News World Students crack age-old spaghetti mystery
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Students crack age-old spaghetti mystery

Researchers have finally discovered how best to break spaghetti strands into two pieces. Photo: Getty
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It’s an age-old scientific mystery that stumped one of the smartest physicians of the 20th century – how to break uncooked spaghetti in half.

Ronald Heisser and Vishal Patil, two student researchers at the Massachusetts Institute of Technology (MIT), have found the solution is to twist the spaghetti strands by about 270 degrees and then slowly bend them in half.

It was a discovery that eluded even renowned Nobel Prize-winning physicist Richard Feynman.

Dr Feynman devised some “crazy theories” to explain why spaghetti stubbornly breaks into multiple pieces but eventually gave up, according to a biography written by his friend Daniel Hillis.

Experiments (above) and simulations (below) show how dry spaghetti can be broken into two or more fragments, by twisting and bending. Photo: MIT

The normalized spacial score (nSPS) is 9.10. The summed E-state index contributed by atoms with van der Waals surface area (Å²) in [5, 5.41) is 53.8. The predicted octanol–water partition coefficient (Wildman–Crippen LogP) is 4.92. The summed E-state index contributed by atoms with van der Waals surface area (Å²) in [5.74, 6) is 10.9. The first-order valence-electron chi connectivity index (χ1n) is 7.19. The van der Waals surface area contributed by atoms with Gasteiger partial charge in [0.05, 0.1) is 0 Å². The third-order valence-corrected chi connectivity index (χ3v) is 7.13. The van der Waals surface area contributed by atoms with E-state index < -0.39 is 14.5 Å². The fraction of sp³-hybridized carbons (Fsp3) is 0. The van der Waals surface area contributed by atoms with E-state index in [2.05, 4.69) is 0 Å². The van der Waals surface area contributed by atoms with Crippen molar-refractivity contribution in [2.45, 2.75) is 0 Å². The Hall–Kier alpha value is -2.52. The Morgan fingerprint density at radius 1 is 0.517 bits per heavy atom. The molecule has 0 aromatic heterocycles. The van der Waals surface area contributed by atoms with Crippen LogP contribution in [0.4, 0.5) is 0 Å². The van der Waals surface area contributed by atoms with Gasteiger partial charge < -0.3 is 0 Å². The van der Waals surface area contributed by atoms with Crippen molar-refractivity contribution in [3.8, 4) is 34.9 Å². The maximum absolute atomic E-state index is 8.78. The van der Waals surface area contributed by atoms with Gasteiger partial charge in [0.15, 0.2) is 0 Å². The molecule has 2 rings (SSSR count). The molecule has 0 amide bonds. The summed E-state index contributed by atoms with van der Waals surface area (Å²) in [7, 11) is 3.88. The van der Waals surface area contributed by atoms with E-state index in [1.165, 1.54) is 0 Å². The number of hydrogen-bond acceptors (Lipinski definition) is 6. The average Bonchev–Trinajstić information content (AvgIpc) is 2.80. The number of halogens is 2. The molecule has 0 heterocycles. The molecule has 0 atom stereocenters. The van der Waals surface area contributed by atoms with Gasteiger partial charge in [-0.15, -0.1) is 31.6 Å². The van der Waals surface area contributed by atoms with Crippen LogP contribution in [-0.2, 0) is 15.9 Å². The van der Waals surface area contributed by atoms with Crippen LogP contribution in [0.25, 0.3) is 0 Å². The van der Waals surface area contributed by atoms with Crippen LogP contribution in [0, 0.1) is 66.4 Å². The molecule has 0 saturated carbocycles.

To come up with their discovery the American students experimented with hundreds of spaghetti sticks, they revealed in a journal paper published by the Proceedings of the National Academy of Sciences this month.

They also drew inspiration from a Nobel Prize-winning theory devised in 2005 by a group of physicians from France.

These physicians found that a spaghetti stick would break near the centre of wherever a curve forms when it is evenly bent.

This triggers a vibration effect, which creates even more fractures.

After conducting some “manual tests”, the MIT researchers “came up with an idea” that when spaghetti is twisted “really hard” and the ends are brought together, the stick “broke into two pieces”, co-author of the paper Jörn Dunkel said.

“But you have to twist really strongly,” he said.

Experiments (above) and simulations (below) show how dry spaghetti can be broken into two or more fragments, by twisting and bending. Photo: MIT

That prevents the spaghetti stick from wobbling back and forth, creating more than one centre for the spaghetti to break from.

“It will be interesting to see whether and how twist could similarly be used to control the fracture dynamics of two-dimensional and three-dimensional materials,” associate professor Dunkel said.

“In any case, this has been a fun interdisciplinary project started and carried out by two brilliant and persistent students — who probably don’t want to see, break or eat spaghetti for a while.”

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